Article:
The first part of the test is straight forward. The domain name "Philips.org" is quite simply identical to the remaining trade marks registered by Philips around the world. It is a well-established principle of these decisions that the suffix ".org" or its equivalent do not detract from the identicality of the substance of the domain name itself, in this case the word "Philips" is identical to the Complainant’s trade mark. Accordingly, the Complainant has satisfied the first limb of the test.
The representatives of Philips appear to be a little muddled in their contentions regarding second and third limbs of the test. Issues which are properly relevant to the question of the Respondent’s legitimate rights or interest have been referred to under the heading of "Bad Faith" and vice versa. However, it is perfectly possible for the Panelist to extract the relevant reasoning and apply it to the facts.
In relation to the second limb of the test, namely the requirement to show that the Respondent has no right or legitimate interest, Philips have made their assertion, backed up by the visible facts and Mr Goktas has responded. In those circumstances, the burden effectively passes to the Respondent to demonstrate that he does have a right or legitimate interest. Mr Goktas asserts that he was making legitimate use of the domain name in relation to his "travel business". However, he has produced absolutely no evidence to suggest that that is the case, and his contentions are contradictory because elsewhere he indicates that the domain name is in fact a "complaint site", though why that would justify using a page design identical to that of the original Philips website is hard to see.
In the absence of any meaningful contention from Mr Goktas, the Panelist is satisfied that the second limb of the test is also satisfactorily made out.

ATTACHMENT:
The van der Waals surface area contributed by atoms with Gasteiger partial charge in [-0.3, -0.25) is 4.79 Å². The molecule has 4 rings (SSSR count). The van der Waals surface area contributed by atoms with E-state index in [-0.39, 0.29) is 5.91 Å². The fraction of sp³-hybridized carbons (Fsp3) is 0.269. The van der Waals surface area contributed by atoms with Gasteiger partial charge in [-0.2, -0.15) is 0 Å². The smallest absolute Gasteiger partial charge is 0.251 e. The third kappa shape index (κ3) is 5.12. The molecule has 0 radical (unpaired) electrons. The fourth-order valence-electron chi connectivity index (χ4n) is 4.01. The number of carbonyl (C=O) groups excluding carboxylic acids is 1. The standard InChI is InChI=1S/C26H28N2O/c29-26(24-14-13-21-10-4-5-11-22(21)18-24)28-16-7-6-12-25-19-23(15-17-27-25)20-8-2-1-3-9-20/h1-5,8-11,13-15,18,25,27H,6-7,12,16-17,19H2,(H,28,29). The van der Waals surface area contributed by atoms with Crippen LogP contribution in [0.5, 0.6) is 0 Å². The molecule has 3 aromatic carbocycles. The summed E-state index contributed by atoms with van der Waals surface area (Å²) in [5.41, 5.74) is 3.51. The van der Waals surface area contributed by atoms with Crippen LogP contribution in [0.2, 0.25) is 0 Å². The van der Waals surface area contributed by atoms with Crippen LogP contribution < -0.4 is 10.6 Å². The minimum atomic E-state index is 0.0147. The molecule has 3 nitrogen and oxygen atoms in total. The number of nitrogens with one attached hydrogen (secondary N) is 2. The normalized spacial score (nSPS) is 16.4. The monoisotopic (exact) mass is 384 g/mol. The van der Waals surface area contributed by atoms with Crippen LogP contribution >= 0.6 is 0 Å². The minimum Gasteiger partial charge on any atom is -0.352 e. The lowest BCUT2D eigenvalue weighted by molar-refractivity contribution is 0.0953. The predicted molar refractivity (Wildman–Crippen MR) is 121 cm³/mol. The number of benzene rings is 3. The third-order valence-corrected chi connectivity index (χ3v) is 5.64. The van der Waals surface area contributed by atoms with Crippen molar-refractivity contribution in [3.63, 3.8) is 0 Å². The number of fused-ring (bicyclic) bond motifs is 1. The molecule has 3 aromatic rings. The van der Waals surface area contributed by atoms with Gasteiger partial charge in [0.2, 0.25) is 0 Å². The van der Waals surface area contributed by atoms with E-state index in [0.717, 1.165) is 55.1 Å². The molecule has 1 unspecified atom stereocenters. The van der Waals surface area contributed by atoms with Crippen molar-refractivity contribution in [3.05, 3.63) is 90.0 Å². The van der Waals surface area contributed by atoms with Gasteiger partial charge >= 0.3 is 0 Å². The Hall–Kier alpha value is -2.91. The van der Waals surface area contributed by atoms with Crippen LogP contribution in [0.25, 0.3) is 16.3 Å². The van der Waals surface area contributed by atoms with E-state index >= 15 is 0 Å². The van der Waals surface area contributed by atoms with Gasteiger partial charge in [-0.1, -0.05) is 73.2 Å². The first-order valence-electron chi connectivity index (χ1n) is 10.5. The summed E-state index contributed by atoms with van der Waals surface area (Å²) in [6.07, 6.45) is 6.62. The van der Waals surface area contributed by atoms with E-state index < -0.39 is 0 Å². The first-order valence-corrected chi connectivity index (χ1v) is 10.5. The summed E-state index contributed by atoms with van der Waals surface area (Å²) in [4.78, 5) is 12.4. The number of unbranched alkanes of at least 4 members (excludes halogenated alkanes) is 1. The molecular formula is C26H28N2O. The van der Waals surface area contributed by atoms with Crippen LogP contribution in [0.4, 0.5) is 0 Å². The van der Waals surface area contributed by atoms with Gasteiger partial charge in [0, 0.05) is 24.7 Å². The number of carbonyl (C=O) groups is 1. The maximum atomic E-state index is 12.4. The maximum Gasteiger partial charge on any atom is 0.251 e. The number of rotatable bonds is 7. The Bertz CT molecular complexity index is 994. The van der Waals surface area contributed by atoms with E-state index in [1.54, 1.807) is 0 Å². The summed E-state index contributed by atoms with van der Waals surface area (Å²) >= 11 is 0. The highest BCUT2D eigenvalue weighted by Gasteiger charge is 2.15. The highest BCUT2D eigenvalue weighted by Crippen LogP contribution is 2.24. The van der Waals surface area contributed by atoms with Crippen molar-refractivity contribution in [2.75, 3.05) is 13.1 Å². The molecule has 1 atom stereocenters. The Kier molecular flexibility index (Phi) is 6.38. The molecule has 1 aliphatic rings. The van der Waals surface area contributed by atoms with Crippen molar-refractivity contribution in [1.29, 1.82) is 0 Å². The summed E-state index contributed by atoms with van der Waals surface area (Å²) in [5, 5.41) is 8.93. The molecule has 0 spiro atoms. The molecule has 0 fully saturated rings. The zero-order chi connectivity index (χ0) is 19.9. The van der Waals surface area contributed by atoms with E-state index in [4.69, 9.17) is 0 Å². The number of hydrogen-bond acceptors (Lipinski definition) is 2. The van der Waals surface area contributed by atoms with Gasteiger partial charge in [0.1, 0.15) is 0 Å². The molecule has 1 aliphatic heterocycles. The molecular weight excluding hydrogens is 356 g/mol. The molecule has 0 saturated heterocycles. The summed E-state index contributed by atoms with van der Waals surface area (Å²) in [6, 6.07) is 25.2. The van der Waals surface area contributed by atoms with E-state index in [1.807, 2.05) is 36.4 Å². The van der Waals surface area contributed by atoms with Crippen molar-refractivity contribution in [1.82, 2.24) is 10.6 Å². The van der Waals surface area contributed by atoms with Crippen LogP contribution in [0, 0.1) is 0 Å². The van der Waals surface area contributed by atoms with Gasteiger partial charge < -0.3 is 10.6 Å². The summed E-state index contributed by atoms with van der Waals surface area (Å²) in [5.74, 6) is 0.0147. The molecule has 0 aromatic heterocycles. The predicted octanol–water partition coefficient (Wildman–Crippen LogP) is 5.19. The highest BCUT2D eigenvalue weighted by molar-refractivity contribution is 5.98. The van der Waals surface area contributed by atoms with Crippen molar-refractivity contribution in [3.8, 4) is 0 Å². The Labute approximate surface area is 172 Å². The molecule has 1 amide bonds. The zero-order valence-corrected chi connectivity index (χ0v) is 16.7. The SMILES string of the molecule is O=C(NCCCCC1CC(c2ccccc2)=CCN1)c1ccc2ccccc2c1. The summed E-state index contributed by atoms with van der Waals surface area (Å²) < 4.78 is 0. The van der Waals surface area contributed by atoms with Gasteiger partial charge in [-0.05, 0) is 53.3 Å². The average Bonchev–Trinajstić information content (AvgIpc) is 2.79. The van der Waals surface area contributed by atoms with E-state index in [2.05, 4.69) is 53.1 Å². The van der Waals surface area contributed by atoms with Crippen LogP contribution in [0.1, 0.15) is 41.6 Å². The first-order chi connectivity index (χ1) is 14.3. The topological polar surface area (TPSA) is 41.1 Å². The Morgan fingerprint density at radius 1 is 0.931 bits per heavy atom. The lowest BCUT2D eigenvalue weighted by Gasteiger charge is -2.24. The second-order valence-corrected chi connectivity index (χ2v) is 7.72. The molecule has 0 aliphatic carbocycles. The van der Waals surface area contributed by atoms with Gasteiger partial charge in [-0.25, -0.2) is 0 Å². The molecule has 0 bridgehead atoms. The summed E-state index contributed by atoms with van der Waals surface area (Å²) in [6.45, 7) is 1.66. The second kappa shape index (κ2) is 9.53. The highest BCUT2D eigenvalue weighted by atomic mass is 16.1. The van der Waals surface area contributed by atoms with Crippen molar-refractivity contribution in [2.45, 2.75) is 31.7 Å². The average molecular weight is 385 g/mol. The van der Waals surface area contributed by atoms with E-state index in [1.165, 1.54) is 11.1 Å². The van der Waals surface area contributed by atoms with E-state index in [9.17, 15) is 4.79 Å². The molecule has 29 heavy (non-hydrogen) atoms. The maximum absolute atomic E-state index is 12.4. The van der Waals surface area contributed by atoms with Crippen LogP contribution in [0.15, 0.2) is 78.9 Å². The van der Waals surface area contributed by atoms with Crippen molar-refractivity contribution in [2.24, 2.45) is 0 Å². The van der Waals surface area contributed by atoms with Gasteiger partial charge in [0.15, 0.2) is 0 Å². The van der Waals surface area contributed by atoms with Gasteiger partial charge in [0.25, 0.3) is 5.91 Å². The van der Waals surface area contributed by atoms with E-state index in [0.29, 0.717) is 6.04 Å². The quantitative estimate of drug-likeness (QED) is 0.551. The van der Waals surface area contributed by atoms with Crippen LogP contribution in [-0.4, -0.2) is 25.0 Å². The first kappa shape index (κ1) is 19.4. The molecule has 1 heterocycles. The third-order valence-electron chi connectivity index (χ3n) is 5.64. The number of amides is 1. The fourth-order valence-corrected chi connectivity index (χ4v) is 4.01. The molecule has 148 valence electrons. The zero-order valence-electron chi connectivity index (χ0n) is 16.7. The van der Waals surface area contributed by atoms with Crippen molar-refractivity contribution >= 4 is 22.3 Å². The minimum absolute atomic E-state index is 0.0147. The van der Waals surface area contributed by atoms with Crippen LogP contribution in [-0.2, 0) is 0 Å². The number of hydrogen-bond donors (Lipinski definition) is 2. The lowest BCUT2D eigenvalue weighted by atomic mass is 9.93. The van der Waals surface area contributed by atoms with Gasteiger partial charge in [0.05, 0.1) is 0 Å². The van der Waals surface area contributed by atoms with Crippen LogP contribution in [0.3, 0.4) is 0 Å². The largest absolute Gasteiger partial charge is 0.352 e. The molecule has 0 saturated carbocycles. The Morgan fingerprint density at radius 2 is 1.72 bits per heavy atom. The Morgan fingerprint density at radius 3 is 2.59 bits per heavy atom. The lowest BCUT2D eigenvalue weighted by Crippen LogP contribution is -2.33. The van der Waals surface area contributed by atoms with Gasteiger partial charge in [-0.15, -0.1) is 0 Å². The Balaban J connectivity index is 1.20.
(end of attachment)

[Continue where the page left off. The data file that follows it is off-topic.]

The question of bad faith is the last to be considered and is usually the most difficult. However, in this case, that is not so. The UDRP helpfully provides examples of circumstances which, if found by the Panel to be present, are evidence of registration and use in bad faith.
The first of these circumstances is an indication that the domain name has been registered or acquired primarily for the purpose of selling, renting or otherwise transferring the valuable consideration, although there is some evidence of this in the shape of Mr Goktas’ email "www.philips.org is for sale!". It is certainly true to say that no consideration was mentioned, though the somewhat emphatic tone of the email does indicate that Mr Goktas had financial expectations. He was right to point to the fact that the domain names are tradable commodities, but in any market it is generally frowned upon if one person, by wrongful means, puts himself in a position to make financial gain. In this case, the wrongful act would be the registration of a domain name which was so clearly designed to be equivalent to that of the trade marks of the Philips organisation.
The notion that the domain name was intended to denote a "complaint site" is simply unsustainable. There is no indication of that whatsoever. On the contrary, the fact that after the Complainants had raised their complaint in the form of a cease and desist letter, Mr Goktas changed the resolution on the website to introduce the web page of a competitor, is clear evidence of bad faith for the purposes of paragraph 4(b) of the UDRP. This inevitably creates a likelihood of confusion, and may be detrimental to the Philips mark generally.
Accordingly, Philips have satisfied its requirements in order to make out a full case under the UDRP.
In light of the foregoing, the Panel decides that the domain name in dispute, "Philips.org" is identical or substantially similar to the registered trade marks and trading names of Philips; that Mr Goktas has no rights or legitimate interest in respect of the domain name; and that the domain name was registered and has been used in bad faith.
Accordingly, the Panel orders that the registration of the domain name in issue be transferred to Philips.
Gordon D Harris
Dated: 8 February 2001